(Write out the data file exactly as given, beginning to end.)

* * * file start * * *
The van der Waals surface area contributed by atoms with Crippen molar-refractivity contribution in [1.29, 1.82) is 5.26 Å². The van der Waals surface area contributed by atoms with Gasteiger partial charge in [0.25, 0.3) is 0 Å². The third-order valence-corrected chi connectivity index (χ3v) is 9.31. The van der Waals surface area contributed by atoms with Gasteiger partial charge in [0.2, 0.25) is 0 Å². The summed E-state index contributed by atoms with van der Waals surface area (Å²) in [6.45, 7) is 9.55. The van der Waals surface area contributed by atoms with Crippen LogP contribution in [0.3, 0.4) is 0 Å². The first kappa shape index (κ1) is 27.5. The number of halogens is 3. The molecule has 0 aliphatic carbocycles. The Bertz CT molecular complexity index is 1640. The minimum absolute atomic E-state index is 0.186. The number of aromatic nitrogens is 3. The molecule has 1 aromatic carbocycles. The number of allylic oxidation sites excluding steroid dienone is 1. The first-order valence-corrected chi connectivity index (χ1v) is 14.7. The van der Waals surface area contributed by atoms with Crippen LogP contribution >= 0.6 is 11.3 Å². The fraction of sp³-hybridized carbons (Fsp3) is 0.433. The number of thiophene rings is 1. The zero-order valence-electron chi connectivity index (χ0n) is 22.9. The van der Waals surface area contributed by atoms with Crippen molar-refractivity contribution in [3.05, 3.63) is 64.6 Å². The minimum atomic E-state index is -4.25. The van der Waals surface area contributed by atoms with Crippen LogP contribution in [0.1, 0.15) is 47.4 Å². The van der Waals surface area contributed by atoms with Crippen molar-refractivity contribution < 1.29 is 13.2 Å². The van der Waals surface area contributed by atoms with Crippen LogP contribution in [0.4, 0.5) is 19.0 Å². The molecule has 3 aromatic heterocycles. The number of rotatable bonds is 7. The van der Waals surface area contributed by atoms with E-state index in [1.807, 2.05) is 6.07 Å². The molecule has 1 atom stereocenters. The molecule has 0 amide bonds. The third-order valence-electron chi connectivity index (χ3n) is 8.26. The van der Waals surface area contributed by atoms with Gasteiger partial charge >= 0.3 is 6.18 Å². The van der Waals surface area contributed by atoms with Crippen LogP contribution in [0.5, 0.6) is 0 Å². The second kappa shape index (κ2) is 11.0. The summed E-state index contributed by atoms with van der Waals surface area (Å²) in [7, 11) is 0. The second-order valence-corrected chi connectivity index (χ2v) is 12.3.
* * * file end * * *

The van der Waals surface area contributed by atoms with Crippen molar-refractivity contribution in [1.29, 1.82) is 5.26 Å². The van der Waals surface area contributed by atoms with Gasteiger partial charge in [0.25, 0.3) is 0 Å². The third-order valence-corrected chi connectivity index (χ3v) is 9.31. The van der Waals surface area contributed by atoms with Gasteiger partial charge in [0.2, 0.25) is 0 Å². The summed E-state index contributed by atoms with van der Waals surface area (Å²) in [6.45, 7) is 9.55. The van der Waals surface area contributed by atoms with Crippen LogP contribution in [0.3, 0.4) is 0 Å². The first kappa shape index (κ1) is 27.5. The number of halogens is 3. The molecule has 0 aliphatic carbocycles. The Bertz CT molecular complexity index is 1640. The minimum absolute atomic E-state index is 0.186. The number of aromatic nitrogens is 3. The molecule has 1 aromatic carbocycles. The number of allylic oxidation sites excluding steroid dienone is 1. The first-order valence-corrected chi connectivity index (χ1v) is 14.7. The van der Waals surface area contributed by atoms with Crippen LogP contribution >= 0.6 is 11.3 Å². The fraction of sp³-hybridized carbons (Fsp3) is 0.433. The number of thiophene rings is 1. The zero-order valence-electron chi connectivity index (χ0n) is 22.9. The van der Waals surface area contributed by atoms with Crippen molar-refractivity contribution in [3.05, 3.63) is 64.6 Å². The minimum atomic E-state index is -4.25. The van der Waals surface area contributed by atoms with Crippen LogP contribution in [0.1, 0.15) is 47.4 Å². The van der Waals surface area contributed by atoms with Crippen molar-refractivity contribution < 1.29 is 13.2 Å². The van der Waals surface area contributed by atoms with Crippen LogP contribution in [0.4, 0.5) is 19.0 Å². The molecule has 3 aromatic heterocycles. The number of rotatable bonds is 7. The van der Waals surface area contributed by atoms with E-state index in [1.807, 2.05) is 6.07 Å². The molecule has 1 atom stereocenters. The molecule has 0 amide bonds. The third-order valence-electron chi connectivity index (χ3n) is 8.26. The van der Waals surface area contributed by atoms with Gasteiger partial charge >= 0.3 is 6.18 Å². The van der Waals surface area contributed by atoms with Crippen LogP contribution in [0.5, 0.6) is 0 Å². The second kappa shape index (κ2) is 11.0. The summed E-state index contributed by atoms with van der Waals surface area (Å²) in [7, 11) is 0. The second-order valence-corrected chi connectivity index (χ2v) is 12.3.